Table. 3. Age dependent differences in activity of important drug metabolising phase – I enzymes and drug metabolism EnzymeNeonateInfantChildAdolescent Pharmacokinetic Consequences CYP2D6Reduced (20% adult activity) ReducedAdult pattern (by age 3-5 yr) Adult patternO-demethylation of codeine to morphine ↓ in neonate/infants resulting in lack of efficacy and poor pain control. CYP2C19ReducedAdult pattern (reached by age 6 months) Increased (peak activity at age 3- 4 years) Adult pattern (decreases to adult value at puberty) Diazepam half-life ↑ in neonates/infants (25-100hrs) compared to children (7- 37hrs) and adults (20-50 hrs) due to ↓oxidative activity CYP2C9ReducedAdult pattern ( reached by age 1-6 months) Increased (peak activity at age 3- 10 years) Adult pattern (decreases to adult value at puberty) Phenytoin half life ↓from 80 hrs at 0-2 days, to 15 hrs at 3-14 days, to 6 hrs at 14-150 days of life due to slow maturation CYP3A4Reduced (30- 40% of adult activity) Adult pattern(by age 6 months) Increased (between age 1-4 years then progressively ↓) Adult pattern (at puberty) ↑ Metabolism of carbamazepine to its 10,11 epoxide in infants/children with ↑CYP3A4 activity compared to neonates, and adults
2) Phase –II reactions: Glucuronidation, sulfation, acetylation, glutathione conjugation etc. Involve the conjugation of active drugs with endogenous molecules to form metabolites that are more water soluble. Glucoronidation in children reaches adult levels by the age of 2 years. Sulfate conjugation is fully developed immediately prior to or at the time of birth. Theophylline is example of drug that is readily metabolized in neonates by N-Methylation to caffeine. Drugs like cimetidine, erythromycin and ketoconazole inhibit metabolism of other medications in children.
Table. 4. Age dependent differences in activity of important drug metabolising Phase – II enzymes and drug metabolism EnzymeNeonateInfantChildAdolescent Pharmacokinetic Consequences N-acetyl – transferase – 2 Reduced (up to 2 months) Reduced (by age 4-5 months) Adult pattern (present age 1-3 yrs) Adult pattern ↓ Acetylation of (sulfa pyridine metabolite) results in ↑ side effects– nausea, headache, abdominal pain in neonates and infants Methyl- transferase Increased (50% higher than adults) Adult pattern Adult pattern Specific example not available Glucuronosyl transferase ReducedAdult pattern Adult pattern ↑ Ratio of glucuronide to sulfate of acetaminophen with age; newborn 0.34; child (3-10 yrs) 0.8; adolescent 1.61 and adult 1.8 -2.3 sulfation compensates for glucuronide so no major consequences for dosage adjustments in pediatric patients Sulfo- tranferase Reduced (10-20% of adult activity) Increased (for specific substances) Increased (for specific substrates) Adult pattern Specific example not available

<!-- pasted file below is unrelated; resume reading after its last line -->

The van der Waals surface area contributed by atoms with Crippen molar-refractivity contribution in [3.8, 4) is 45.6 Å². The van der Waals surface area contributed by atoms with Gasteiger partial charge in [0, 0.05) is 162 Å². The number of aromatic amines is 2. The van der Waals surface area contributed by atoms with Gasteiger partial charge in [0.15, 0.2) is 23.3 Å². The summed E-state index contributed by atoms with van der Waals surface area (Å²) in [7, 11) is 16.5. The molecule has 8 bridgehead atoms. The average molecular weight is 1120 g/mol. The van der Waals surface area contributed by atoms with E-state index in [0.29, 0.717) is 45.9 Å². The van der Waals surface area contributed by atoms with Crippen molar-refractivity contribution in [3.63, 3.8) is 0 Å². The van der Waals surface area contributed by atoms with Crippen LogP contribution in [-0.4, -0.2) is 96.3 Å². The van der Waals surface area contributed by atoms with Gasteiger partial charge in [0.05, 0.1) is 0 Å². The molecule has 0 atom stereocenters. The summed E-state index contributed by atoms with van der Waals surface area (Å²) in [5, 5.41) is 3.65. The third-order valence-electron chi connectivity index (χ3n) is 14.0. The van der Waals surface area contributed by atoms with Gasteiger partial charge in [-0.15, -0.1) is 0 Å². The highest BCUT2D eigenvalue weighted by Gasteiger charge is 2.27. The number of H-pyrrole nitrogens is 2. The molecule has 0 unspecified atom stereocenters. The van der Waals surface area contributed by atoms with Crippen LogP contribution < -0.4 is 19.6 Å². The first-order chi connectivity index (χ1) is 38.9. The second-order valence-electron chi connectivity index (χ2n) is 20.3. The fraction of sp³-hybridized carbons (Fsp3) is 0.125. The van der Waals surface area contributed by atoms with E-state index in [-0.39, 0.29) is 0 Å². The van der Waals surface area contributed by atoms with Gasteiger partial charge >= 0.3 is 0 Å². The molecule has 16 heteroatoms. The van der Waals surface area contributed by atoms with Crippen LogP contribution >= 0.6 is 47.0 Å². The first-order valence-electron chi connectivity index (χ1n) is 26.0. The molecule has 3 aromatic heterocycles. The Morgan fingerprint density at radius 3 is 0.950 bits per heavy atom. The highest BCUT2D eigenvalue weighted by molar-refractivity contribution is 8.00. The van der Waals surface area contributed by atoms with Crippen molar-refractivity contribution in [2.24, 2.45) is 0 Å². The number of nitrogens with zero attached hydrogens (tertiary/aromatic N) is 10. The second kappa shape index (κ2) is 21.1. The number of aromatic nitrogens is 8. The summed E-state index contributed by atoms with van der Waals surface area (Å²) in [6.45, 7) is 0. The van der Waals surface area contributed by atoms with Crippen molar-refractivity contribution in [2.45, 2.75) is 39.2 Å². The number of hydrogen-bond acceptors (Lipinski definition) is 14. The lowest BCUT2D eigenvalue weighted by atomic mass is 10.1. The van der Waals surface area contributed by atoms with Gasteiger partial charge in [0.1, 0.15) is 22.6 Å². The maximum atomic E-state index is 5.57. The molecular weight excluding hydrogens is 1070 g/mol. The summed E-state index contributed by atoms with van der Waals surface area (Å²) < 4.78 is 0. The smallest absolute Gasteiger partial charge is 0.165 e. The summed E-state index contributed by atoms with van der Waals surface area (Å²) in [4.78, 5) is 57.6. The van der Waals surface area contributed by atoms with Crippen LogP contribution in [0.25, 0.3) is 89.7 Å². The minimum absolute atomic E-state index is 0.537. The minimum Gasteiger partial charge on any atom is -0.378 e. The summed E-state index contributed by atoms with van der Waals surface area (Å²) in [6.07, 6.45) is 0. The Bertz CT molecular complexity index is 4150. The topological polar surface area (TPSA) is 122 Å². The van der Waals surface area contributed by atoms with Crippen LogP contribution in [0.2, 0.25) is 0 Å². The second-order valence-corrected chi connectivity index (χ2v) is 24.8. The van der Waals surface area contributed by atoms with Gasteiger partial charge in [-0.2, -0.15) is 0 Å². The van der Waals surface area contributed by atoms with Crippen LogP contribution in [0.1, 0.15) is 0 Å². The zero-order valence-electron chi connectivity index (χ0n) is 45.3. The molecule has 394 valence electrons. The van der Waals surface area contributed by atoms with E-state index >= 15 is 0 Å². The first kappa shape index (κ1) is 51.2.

6. DRUG ELIMINATION Kidney is the major route of drug elimination for both water soluble drugs and water soluble metabolites of lipid soluble drugs. The basic processes in renal elimination – 1)Glomerular filtration 30% - 50% of adult value in full term neonates 85% adult values by 3-5 months of age Premature infants have reduced filtration rates due to incomplete nephrogenesis.
2) Tubular function In infants tubular secretion rates are approximately 20% of adult values and do not achieve adult rates until 6-7 months of age. Some drugs like penicillin stimulate their own secretion, before secretion is fully mature leading to decreased efficacy. In neonates tubular reabsorption is decreased, unlike tubular secretion, its development remains poorly understood. Elimination of amino glycosides (gentamicin, tobramycin, amikacin) and digoxin are effected by renal maturation. Dosage adjustment for digoxin is necessary as renal function matures in neonates and young infants. Older infants and children require higher mg/kg doses of digoxin than adults due to decreased digoxin absorption or increased renal elimination.
Glomerular filtration rates can be estimated by assessing creatinine clearance. Estimated by using nomograms or mathematical formulae. Creatinine clearance (CrCL) in pediatric population can be calculated by using Schwartz formulae. CrCL = KL/SCr CrCL is estimated in ml/min/1.73m 2, where L- Body length in Cm SCr – Serum creatinine in mg/dL K- constant of proportionality
Table.5. Values of K for estimating clearance with the Schwartz formulae Age Groupk (Mean Value) Low birth weight infants 1 year 0.33 Full term 1 year 0.45 Children 2-12 years0.55 Females 13-21 years0.55 Males 13-21 years0.70